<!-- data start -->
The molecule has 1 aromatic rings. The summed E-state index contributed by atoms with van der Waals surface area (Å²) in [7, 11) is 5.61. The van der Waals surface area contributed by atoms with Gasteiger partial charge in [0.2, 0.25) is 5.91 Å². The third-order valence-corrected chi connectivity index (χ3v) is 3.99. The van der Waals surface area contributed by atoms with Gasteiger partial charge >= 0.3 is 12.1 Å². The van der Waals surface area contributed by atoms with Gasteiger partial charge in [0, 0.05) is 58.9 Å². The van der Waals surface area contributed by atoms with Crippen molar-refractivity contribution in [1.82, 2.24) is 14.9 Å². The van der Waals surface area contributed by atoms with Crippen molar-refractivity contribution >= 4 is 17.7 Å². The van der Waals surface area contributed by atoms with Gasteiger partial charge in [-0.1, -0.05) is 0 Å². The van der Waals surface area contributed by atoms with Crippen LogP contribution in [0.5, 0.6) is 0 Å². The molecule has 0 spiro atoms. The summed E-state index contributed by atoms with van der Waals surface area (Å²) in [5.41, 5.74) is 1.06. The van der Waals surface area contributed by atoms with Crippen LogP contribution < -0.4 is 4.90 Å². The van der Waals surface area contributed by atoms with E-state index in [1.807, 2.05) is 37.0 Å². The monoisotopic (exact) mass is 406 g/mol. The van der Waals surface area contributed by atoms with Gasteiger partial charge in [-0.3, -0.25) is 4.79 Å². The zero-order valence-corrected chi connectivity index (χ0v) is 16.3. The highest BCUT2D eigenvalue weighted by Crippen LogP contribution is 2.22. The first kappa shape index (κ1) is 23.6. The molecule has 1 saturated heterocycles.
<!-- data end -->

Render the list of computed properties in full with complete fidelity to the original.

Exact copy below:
The molecule has 1 aromatic rings. The summed E-state index contributed by atoms with van der Waals surface area (Å²) in [7, 11) is 5.61. The van der Waals surface area contributed by atoms with Gasteiger partial charge in [0.2, 0.25) is 5.91 Å². The third-order valence-corrected chi connectivity index (χ3v) is 3.99. The van der Waals surface area contributed by atoms with Gasteiger partial charge >= 0.3 is 12.1 Å². The van der Waals surface area contributed by atoms with Gasteiger partial charge in [0, 0.05) is 58.9 Å². The van der Waals surface area contributed by atoms with Crippen molar-refractivity contribution in [1.82, 2.24) is 14.9 Å². The van der Waals surface area contributed by atoms with Crippen molar-refractivity contribution >= 4 is 17.7 Å². The van der Waals surface area contributed by atoms with Gasteiger partial charge in [-0.1, -0.05) is 0 Å². The van der Waals surface area contributed by atoms with Crippen LogP contribution in [0.5, 0.6) is 0 Å². The molecule has 0 spiro atoms. The summed E-state index contributed by atoms with van der Waals surface area (Å²) in [5.41, 5.74) is 1.06. The van der Waals surface area contributed by atoms with Crippen LogP contribution < -0.4 is 4.90 Å². The van der Waals surface area contributed by atoms with E-state index in [1.807, 2.05) is 37.0 Å². The monoisotopic (exact) mass is 406 g/mol. The van der Waals surface area contributed by atoms with Gasteiger partial charge in [-0.3, -0.25) is 4.79 Å². The zero-order valence-corrected chi connectivity index (χ0v) is 16.3. The highest BCUT2D eigenvalue weighted by Crippen LogP contribution is 2.22. The first kappa shape index (κ1) is 23.6. The molecule has 1 saturated heterocycles.